When he first saw the news reports of the Uvalde shooting, MacDonald said he instantly remembered the Sandy Hook assault and the days that followed clearly.
“You forget what you did last week, but that day is etched into my mind,” MacDonald said. “I can walk through that entire day in my head as clear as it was yesterday.”
After the Sandy Hook shooting, MacDonald and a team of volunteers banded together to help the Honan Funeral Home care for the victims and their families.
“When you see it on TV it’s one thing,” he said. “But there is no preparing for that type of severe loss. And it wasn’t just one funeral. There were four funerals one day, four funerals the next day. There was a local church that had given each family free graves. ... You could just see the next plot in the line of burials, all out in the same cemetery being a small community.”
Even though MacDonald and his association are halfway across the country, he said that after funeral directors and other funeral home staff learned about the shooting in Uvalde they immediately reached out to ask how they could help.
“I received two calls from other funeral directors in the state. ... They still felt the need to call and say, ‘Is there anything we can do to help?’ he explained. “One gentlemen said that if anyone needed to fly down, he would donate thousands of airline miles to purchase the ticket.”
MacDonald, who is the father of two children, 6 and 8 years old, said he was on the phone for hours speaking to one funeral director in particular. He said tears were shed.
“He spent several days in Newtown to help. He knows what happens,” he said. “So whatever help he could give, even if it’s hard to do from far away, he wanted to help — including sharing information about what worked well and what didn’t, or sharing some of the obstacles we ran into when so much is happening all at once under the cloud of such a tragedy.
“Any funeral director who has been called into this profession would drop what they’re doing in possible to help any way they can,” he added. “Even knowing it’s going to impact your own life in a way you’ll never forget.”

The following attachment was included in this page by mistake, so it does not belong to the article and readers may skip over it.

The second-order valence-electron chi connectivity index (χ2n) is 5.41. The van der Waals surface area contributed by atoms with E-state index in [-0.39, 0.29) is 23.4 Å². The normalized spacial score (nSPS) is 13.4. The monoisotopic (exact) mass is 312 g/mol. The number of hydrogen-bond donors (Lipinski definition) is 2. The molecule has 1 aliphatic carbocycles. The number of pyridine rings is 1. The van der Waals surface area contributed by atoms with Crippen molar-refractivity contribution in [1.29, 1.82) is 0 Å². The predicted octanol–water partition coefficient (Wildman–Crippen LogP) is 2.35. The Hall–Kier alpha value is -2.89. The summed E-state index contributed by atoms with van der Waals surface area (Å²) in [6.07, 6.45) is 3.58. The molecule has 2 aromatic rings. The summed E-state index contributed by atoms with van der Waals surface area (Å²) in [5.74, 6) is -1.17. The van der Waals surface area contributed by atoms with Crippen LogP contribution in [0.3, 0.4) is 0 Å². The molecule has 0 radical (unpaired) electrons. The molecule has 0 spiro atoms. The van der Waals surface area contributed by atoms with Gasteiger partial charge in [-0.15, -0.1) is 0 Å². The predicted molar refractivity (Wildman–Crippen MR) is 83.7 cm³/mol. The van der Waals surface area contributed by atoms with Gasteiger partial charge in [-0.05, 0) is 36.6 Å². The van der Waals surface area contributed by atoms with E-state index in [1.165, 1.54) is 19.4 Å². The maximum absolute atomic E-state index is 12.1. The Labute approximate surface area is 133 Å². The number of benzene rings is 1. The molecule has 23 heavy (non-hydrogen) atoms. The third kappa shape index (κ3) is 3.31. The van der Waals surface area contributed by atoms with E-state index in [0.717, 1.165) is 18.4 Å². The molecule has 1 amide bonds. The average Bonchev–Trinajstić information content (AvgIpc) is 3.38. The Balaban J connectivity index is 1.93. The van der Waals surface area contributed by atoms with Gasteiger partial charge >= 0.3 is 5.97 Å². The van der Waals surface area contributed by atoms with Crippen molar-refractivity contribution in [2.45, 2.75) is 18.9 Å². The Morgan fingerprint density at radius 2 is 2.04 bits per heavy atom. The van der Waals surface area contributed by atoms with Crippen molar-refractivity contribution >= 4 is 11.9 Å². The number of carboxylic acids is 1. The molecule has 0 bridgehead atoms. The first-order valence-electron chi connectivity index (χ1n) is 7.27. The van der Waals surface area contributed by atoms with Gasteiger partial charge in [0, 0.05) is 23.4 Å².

Honan, the funeral director who was tasked with preparing many of the Sandy Hook victims for burial, said the Uvalde shooting is affecting him — it’s a reminder of what occurred 10 years ago, a tragedy he and many others never thought would occur again.
“We’re, you know, we’re pressing on doing the best we can. I mean, it’s just a shame that these things just don’t stop,” Honan said. “They keep happening again and again, and it’s awful.”
Everyone in the small town is pulling together for the funerals. Kelly Baker, who has owned The Flower Patch, a local flower shop in Uvalde, for 10 years, said she and her staff are working nonstop to design and fill endless flower arrangements for memorials, families and funerals.
“We’re just all here gathering around these families to see if we can ease their pain a little bit by taking care of all the flower orders for them,” Baker said. “Obviously there are so many people reaching out wanting to send flowers, so that’s the role we’re playing.”
Baker said since Tuesday, her staff had processed more than 200 flower orders. As she began to describe the workload, she had to leave to tend to an issue with an order. The work does not stop.